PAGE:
Debt crisis: Investors bail out amid Italy fears
INVESTORS fled from the markets today as Italy's borrowing costs surged into "bailout territory" and thrust the country into the heart of the eurozone debt crisis.
The FTSE 100 Index was 1.6pc lower as the yield on Italian 10-year bonds rose from 6.37pc to a euro-era high of 6.64pc - a sign investors are losing confidence in the country's creaking finances.
The rise - which came amid increased political uncertainty in Italy, as Prime Minister Silvio Berlusconi prepares for a crunch vote on public finances - prompted fears that Italy would follow Greece, Ireland and Portugal in needing a bailout from the EU and IMF.
Kathleen Brooks, research director at Forex, said: "It's hard to see how investors can live with Italy on the cusp of a bailout, so risk is likely to remain under pressure in the near term."
The developments in Italy, which is the eurozone's third-largest economy and has debts worth 120pc of national income, pulled focus away from Greece, where Prime Minister George Papandreou resigned.
The banking sector was once again hit by fears of its exposure to sovereign debt with Lloyds Banking Group down 4pc and Barclays and Royal Bank of Scotland off more than 3pc.
Elsewhere in Europe, Germany's Dax and the Cac-40 in France fell more than 1.5pc.
The surging borrowing costs in Italy are the latest twist in the ongoing debt crisis in Europe, which has dominated the markets for weeks.
Ms Brooks said the outcome of tomorrow's vote in Italy - which is also viewed as a confidence vote in Mr Berlusconi - was key to how the markets performed this week.
She said: "The result of this vote will be crucial for risky assets, a no vote could see Italian bond yields surge and the euro and other risky assets plummet."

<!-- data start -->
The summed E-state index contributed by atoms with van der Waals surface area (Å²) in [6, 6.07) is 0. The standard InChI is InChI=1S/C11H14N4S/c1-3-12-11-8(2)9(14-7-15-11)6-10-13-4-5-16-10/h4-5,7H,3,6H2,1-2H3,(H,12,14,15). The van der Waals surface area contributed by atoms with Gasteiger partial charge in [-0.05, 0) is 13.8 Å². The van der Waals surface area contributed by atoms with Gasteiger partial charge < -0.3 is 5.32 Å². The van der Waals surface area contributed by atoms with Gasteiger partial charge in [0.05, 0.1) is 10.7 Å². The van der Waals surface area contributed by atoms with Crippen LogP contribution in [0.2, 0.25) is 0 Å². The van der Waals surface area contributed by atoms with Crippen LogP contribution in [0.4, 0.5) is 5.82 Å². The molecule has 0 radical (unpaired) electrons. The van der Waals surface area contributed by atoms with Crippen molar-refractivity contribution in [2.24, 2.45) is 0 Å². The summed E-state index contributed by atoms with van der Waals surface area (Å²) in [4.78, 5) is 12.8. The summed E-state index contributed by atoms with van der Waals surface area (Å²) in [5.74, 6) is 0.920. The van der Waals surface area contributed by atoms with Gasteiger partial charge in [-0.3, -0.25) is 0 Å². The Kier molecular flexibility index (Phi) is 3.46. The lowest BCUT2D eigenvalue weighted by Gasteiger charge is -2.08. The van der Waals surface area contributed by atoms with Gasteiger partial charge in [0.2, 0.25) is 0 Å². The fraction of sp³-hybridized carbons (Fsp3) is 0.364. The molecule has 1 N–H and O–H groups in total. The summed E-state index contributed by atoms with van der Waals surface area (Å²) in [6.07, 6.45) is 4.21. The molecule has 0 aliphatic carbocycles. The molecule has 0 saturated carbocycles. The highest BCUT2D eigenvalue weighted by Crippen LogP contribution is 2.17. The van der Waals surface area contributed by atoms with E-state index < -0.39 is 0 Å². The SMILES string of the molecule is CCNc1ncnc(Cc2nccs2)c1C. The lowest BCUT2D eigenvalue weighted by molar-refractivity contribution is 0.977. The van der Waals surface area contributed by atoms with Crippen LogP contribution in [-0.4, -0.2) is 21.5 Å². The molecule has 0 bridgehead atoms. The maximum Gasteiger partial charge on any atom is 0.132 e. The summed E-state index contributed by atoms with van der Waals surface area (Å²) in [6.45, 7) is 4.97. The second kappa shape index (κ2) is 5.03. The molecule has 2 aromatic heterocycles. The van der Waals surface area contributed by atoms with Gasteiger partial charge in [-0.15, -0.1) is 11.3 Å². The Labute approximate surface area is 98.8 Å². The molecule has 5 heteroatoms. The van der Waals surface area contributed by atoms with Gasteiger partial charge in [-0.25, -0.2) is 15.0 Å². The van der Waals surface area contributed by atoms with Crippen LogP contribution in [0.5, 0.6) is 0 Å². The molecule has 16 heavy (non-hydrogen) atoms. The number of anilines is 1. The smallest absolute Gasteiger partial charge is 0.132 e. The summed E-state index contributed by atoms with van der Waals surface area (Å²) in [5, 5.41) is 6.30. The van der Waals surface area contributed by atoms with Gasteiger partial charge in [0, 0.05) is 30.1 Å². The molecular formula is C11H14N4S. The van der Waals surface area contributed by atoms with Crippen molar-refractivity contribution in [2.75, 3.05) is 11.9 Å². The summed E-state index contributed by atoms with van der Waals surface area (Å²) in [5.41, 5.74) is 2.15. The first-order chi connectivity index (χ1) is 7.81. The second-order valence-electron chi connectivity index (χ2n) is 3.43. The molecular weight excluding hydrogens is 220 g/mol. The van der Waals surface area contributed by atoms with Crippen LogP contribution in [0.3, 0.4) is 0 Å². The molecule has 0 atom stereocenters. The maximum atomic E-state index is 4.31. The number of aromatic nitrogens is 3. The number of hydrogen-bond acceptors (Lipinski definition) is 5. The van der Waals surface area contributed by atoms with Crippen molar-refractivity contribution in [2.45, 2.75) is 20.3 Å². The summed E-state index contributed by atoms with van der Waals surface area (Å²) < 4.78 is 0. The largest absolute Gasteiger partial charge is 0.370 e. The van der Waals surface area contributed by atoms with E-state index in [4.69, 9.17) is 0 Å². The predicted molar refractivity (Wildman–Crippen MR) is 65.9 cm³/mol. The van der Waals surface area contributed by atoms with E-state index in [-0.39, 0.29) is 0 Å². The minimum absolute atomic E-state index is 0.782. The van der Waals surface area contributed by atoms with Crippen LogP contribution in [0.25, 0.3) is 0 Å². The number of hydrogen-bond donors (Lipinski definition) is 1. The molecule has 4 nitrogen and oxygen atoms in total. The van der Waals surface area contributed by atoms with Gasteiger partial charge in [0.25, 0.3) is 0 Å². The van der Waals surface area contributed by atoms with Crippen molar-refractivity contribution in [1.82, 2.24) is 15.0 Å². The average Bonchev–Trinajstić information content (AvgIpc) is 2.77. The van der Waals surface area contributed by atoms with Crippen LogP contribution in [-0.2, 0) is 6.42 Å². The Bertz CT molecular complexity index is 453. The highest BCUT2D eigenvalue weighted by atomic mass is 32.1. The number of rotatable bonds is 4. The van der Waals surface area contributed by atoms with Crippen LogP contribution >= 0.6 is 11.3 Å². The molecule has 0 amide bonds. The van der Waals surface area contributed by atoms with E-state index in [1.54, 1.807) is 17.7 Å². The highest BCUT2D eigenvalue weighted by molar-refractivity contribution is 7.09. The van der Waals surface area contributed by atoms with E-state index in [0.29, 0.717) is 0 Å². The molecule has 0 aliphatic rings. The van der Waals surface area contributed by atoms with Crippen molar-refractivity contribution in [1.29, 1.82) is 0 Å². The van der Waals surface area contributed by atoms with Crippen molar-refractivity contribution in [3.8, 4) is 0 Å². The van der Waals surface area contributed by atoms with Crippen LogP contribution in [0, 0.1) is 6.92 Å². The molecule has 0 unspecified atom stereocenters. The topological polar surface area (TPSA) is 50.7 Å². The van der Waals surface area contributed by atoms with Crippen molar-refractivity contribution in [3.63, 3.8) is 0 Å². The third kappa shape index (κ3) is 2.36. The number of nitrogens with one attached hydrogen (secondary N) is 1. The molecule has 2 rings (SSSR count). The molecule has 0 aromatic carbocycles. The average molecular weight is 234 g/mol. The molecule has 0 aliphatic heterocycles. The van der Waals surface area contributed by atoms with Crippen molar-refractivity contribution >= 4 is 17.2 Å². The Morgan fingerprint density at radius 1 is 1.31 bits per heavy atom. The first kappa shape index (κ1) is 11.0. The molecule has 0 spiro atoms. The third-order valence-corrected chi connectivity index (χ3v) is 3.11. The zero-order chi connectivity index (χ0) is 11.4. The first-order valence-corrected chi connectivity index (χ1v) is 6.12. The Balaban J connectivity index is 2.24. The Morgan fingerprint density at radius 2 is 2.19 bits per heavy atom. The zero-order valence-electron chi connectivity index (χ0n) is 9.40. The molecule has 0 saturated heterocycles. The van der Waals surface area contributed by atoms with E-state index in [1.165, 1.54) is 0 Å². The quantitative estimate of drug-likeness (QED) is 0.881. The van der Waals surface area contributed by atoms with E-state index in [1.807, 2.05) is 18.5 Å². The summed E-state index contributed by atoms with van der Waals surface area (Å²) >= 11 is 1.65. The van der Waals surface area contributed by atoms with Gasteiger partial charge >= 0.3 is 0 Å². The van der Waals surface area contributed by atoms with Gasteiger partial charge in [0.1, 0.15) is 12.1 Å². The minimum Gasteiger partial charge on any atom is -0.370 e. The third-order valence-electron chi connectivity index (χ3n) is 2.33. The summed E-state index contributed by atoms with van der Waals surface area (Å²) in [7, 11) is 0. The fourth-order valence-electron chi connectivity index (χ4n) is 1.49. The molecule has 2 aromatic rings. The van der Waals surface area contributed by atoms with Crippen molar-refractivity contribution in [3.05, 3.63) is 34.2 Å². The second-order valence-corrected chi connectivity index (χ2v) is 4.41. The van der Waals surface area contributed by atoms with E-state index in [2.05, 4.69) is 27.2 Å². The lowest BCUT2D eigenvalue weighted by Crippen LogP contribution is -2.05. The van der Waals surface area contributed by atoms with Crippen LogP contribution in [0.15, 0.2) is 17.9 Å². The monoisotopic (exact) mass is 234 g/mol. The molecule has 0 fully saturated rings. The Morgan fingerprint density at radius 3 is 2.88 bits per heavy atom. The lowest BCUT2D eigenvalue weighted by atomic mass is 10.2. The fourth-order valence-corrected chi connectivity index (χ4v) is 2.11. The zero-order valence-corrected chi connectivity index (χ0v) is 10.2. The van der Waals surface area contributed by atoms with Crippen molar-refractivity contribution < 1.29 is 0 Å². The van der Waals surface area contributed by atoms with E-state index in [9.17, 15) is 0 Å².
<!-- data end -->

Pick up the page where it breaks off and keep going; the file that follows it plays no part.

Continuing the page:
Greece was previously at the forefront of investor concerns after Mr Papandreou announced shock plans to hold a referendum on a crucial eurozone rescue deal.
Mr Papandreou reneged on his pledge and despite surviving a confidence vote on Friday has resigned amid chaos over his handling of his country's part in the debt crisis. A leader for the new Greek government will be unveiled later.
Meanwhile, traders nervously await the outcome of a meeting of eurozone finance ministers, who are likely to discuss the next tranche of bailout funds for Greece and the worsening situation in Italy.
Elsewhere, the underlying problems in the eurozone were highlighted by figures showing a sharp fall in retail sales volumes in September.
Governments across the region are struggling to roll out tough austerity measures to tackle rising debt while their economies are stagnating.
The uncertainty benefited safe haven stocks, with the price of gold 0.9pc higher at $1771.8 an ounce and the US dollar rising against most major currencies.
Meanwhile, oil costs fell with Brent crude in London dropping 0.3pcto $112.07 a barrel and light sweet crude on the New York Mercantile Exchange down 0.8pc at 93.5 US dollars.